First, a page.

Director’s Statement

Faiza Almontaser

“People wonder which religion do I follow – whether it’s Islam, Judaism, Buddhism, Hinduism or Christianity. Well if you’re still wondering because of my headscarf, yes I’m a proud Muslim, but that doesn’t mean I have no respect for the other beliefs or a bit of cruelty. Cause I believe in equality.”

These lines are from a poem I wrote called My Identity about my Journey. I grew up in a religious Muslim family where I learned to never judge others by their culture, religion, race but who they are and always respect everyone. When my family decided to come to the U.S.A. I was very excited to come and see my family in America, which I have not seen for years including my sister. I was happy when I came, until the first day of my middles school that is when I had second thoughts. I wished that I had never came to America, because that was the beginning of my journey of being bullied. Students looked at me and laughed about my headscarf. That is when one of the boys started calling me a terrorist. It was just because of my religion, and they made fun of my language just because they did not like how it sounded. I wanted to defend and speak for myself and ask them, who are you to judge me, based on what I believe, my culture, and my language? Would you like to be treated just the way you are treating me? Unfortunately, I did not speak English. In fact, I was the only student who spoke Arabic in the entire school.

It was shocking that three boys jumped me the first week of school. They were looking at me and laughing. My heart was beating so fast, and I was so frightened that my face started sweating. They were insulting me; all I was doing was walking away from them. It was a rainy day. They took my umbrella and started hitting me with it. They all looked older than me. Furthermore, they seemed like they were gang members. They thought because I didn’t speak English I won’t do anything to defend myself, but they were wrong. They saw the school security guards coming and they all ran away. I went home and told my family. My sister and my father came to school and spoke to the principal and made sure that they got an appointment to meet the three boys and their parents. As a result of the discussion the three boys were put into detention for few days.

Because students thought I couldn’t speak for myself, I worked very hard in order to learn English. At that time, it was my most important goal, which I accomplished. I learned English very fast and then I could help one of my friends who had just came from Yemen. Every time somebody said something that hurt her, I always found myself speaking up for her, trying not to make her feel the same way that I felt when I just came from Yemen – the feeling of a bird being locked inside its cage. In her second year, she went through a lot more than I did. Her father, who was 50 years old, and oldest brother, who was 19, were murdered in a robbery in the basement of their own store. The only way that she and her family could get out of that cage then was to go back home to Yemen. She had lost her two beloved wings, her father and her brother.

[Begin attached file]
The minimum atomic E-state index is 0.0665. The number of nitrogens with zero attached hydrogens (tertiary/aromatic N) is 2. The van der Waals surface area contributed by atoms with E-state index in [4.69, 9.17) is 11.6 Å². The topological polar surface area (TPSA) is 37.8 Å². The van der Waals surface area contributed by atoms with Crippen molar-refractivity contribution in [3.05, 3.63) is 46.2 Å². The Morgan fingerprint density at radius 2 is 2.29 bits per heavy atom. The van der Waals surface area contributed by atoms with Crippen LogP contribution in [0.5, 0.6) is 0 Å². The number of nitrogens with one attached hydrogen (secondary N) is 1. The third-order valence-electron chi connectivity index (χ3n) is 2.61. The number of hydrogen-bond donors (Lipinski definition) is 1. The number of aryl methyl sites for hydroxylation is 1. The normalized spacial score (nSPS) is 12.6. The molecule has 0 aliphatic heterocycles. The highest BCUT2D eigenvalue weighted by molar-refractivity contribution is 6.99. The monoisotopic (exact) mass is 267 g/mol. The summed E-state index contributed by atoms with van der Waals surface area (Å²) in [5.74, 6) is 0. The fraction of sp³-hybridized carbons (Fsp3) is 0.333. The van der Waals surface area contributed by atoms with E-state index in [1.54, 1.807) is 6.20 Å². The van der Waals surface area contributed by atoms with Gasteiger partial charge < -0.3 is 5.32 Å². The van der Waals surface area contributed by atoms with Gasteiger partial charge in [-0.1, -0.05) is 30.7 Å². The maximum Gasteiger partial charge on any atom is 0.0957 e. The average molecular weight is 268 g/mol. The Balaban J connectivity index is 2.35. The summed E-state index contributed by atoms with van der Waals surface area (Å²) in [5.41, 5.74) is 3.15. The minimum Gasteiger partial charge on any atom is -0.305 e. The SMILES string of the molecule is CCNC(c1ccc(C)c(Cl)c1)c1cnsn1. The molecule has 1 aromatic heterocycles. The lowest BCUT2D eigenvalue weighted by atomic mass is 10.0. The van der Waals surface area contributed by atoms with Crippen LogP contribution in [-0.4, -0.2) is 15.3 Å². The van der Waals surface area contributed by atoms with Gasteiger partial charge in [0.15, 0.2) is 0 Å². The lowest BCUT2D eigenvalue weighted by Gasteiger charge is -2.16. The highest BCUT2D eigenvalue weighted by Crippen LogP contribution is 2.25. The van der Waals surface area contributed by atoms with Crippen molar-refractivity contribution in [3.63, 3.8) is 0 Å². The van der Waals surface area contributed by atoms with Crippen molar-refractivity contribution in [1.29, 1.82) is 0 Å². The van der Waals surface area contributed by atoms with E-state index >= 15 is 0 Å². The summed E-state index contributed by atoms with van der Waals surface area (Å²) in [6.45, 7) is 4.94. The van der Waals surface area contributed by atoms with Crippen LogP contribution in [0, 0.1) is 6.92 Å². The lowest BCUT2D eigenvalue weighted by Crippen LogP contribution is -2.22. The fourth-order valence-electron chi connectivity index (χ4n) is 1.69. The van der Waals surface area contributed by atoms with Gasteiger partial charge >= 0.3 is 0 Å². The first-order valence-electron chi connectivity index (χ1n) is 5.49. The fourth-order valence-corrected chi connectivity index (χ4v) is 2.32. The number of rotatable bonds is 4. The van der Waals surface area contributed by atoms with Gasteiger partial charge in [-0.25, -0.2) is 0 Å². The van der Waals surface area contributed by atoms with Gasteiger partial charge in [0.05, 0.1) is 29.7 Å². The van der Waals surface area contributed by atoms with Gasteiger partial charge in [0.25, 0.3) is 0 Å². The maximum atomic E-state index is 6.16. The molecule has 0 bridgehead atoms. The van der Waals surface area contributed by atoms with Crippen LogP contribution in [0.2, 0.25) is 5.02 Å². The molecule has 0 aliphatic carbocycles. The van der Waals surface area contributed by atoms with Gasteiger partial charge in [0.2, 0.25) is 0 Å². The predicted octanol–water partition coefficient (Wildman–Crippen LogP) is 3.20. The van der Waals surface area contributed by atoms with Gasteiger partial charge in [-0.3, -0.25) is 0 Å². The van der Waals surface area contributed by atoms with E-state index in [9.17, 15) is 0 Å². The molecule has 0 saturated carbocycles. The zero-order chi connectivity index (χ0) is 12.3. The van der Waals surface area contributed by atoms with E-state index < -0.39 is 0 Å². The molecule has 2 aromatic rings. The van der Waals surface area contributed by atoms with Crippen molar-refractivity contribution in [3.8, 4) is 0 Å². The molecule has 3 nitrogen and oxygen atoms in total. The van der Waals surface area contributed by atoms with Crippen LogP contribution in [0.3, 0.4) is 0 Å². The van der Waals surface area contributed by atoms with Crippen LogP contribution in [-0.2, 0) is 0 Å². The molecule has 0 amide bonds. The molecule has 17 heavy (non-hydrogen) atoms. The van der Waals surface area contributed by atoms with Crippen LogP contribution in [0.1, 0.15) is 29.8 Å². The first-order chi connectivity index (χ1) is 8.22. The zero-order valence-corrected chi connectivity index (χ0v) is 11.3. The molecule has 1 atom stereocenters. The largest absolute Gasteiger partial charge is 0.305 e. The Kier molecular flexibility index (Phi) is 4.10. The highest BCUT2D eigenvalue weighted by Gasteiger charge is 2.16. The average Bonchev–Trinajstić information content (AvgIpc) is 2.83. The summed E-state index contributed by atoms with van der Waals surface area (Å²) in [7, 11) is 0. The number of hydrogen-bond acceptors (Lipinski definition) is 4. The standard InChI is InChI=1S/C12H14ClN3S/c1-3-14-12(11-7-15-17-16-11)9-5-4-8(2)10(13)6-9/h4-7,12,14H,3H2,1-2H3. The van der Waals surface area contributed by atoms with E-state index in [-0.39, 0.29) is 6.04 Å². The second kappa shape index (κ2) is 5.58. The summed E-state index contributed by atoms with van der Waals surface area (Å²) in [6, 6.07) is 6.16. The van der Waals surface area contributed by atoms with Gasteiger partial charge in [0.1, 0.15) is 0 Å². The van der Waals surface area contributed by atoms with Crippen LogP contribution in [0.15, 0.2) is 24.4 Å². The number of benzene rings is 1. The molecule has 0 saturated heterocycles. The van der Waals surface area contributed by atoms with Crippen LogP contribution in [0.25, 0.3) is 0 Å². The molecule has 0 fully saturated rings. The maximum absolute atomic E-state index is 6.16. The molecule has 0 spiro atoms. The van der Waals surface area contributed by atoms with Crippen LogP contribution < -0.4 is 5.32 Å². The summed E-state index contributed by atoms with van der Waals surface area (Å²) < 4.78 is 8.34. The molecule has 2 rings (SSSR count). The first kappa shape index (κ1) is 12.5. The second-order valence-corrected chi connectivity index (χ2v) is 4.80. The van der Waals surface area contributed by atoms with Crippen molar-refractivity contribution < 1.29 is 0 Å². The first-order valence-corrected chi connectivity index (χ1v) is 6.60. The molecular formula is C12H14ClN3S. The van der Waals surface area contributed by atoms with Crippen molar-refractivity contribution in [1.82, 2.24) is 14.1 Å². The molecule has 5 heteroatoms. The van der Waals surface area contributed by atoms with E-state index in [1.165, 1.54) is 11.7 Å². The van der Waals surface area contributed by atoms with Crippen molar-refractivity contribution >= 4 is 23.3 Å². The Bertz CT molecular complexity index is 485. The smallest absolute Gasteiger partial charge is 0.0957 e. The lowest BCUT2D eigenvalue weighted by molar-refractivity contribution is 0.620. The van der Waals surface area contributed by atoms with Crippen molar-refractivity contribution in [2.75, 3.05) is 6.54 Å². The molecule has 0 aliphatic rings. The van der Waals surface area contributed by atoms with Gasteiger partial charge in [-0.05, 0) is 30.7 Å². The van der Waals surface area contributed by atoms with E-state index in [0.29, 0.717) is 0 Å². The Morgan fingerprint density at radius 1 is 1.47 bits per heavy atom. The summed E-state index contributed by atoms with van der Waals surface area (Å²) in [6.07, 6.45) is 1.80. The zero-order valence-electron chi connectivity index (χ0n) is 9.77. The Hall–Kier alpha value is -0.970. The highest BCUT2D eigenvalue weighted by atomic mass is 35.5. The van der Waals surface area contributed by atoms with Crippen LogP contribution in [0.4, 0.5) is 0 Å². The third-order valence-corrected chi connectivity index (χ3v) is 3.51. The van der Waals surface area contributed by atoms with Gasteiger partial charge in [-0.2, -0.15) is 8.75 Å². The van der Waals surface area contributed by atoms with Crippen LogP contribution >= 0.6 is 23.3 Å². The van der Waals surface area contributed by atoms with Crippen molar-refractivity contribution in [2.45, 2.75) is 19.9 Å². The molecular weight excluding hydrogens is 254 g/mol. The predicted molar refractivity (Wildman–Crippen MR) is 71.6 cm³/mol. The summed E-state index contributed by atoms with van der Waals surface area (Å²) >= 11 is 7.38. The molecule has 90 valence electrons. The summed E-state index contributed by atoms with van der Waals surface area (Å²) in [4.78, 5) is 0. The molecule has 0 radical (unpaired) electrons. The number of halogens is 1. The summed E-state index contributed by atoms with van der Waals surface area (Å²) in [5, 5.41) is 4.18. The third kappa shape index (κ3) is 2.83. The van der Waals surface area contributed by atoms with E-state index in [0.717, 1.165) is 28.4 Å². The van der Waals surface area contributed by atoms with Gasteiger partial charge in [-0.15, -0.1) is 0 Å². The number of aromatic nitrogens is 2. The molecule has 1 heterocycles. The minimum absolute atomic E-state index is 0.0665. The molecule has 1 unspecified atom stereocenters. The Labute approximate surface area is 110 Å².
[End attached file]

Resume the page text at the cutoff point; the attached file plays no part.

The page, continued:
I have always asked myself why is our world filled with wars, racism, people committing a suicide, and many other terrible events.

But lately I have found the answer: Too many people don’t stand up for the truth, or for each other. Too many people only care about themselves and never put themselves into other people’s shoes and see how it feels to be bullied and left alone. In fact, they never realize that their actions make them participate in killing another human being. Looking back at middle school, the students did not only get excited when seeing a fight but they challenged the fighters and actually enjoyed watching so that later, they could gossip about it instead of trying to break the fight.

Graduating from middle school to Brooklyn International High School, I joined a program called the A.D.L (Anti-Defamation League), which fights against discrimination and racism. Because I believed that everyone deserves to be free and united, I joined the A.D.L program. We once went to a middle school where we lead some classes and taught students about bullying, racism, discrimination, and the consequences of those negative actions. We also went to different classes in our school and played certain games to teach them about bullying. Furthermore, Our school is one of the schools that have received the Golden Star Award as a result,- of the less bullying that happens in our school because of our teachings. Teaching others and standing up for the truth are the locks to wars that made children lives without parents and make people regain their wings and the key to freedom and happiness. Also because we as humans live on the same earth, sharing the same sun and moon, we must share the same love in order to find happiness, which cannot be separated from freedom. As I wrote in My Identity, “Now learn the mystery and be part of a peaceful community. Cause I’m not ignorant, I believe in change and equality.”

It has meant so much to make my film, POET AGAINST PREJUDICE, with BYkids to be able to express all of this through the medium of film.

Read more about Faiza working with Albert Maysles on the film in the Notes from the Field.